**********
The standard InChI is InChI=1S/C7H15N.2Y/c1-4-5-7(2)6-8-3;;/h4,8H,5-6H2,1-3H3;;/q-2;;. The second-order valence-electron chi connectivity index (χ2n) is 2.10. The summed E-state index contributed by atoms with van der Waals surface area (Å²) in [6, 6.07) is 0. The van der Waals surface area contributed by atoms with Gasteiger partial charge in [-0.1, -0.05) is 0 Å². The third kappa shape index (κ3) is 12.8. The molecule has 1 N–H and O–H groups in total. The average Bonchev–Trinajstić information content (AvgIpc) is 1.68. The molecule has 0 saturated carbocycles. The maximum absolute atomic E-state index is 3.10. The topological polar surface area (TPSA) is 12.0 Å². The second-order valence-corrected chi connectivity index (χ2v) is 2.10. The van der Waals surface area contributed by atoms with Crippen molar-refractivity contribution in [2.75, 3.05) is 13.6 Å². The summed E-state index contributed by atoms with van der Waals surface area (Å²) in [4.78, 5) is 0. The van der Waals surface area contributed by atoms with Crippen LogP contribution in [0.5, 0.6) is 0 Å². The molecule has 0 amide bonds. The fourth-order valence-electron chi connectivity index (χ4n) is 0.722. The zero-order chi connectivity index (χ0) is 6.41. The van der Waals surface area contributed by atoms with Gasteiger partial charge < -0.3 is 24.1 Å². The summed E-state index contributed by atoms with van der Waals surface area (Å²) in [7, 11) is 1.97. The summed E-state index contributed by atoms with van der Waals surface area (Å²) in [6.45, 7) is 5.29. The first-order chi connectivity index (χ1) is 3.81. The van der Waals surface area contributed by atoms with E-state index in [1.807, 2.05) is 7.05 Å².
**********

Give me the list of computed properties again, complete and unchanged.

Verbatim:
The standard InChI is InChI=1S/C7H15N.2Y/c1-4-5-7(2)6-8-3;;/h4,8H,5-6H2,1-3H3;;/q-2;;. The second-order valence-electron chi connectivity index (χ2n) is 2.10. The summed E-state index contributed by atoms with van der Waals surface area (Å²) in [6, 6.07) is 0. The van der Waals surface area contributed by atoms with Gasteiger partial charge in [-0.1, -0.05) is 0 Å². The third kappa shape index (κ3) is 12.8. The molecule has 1 N–H and O–H groups in total. The average Bonchev–Trinajstić information content (AvgIpc) is 1.68. The molecule has 0 saturated carbocycles. The maximum absolute atomic E-state index is 3.10. The topological polar surface area (TPSA) is 12.0 Å². The second-order valence-corrected chi connectivity index (χ2v) is 2.10. The van der Waals surface area contributed by atoms with Crippen molar-refractivity contribution in [2.75, 3.05) is 13.6 Å². The summed E-state index contributed by atoms with van der Waals surface area (Å²) in [4.78, 5) is 0. The van der Waals surface area contributed by atoms with Crippen LogP contribution in [0.5, 0.6) is 0 Å². The molecule has 0 amide bonds. The fourth-order valence-electron chi connectivity index (χ4n) is 0.722. The zero-order chi connectivity index (χ0) is 6.41. The van der Waals surface area contributed by atoms with Gasteiger partial charge < -0.3 is 24.1 Å². The summed E-state index contributed by atoms with van der Waals surface area (Å²) in [7, 11) is 1.97. The summed E-state index contributed by atoms with van der Waals surface area (Å²) in [6.45, 7) is 5.29. The first-order chi connectivity index (χ1) is 3.81. The van der Waals surface area contributed by atoms with E-state index in [1.807, 2.05) is 7.05 Å².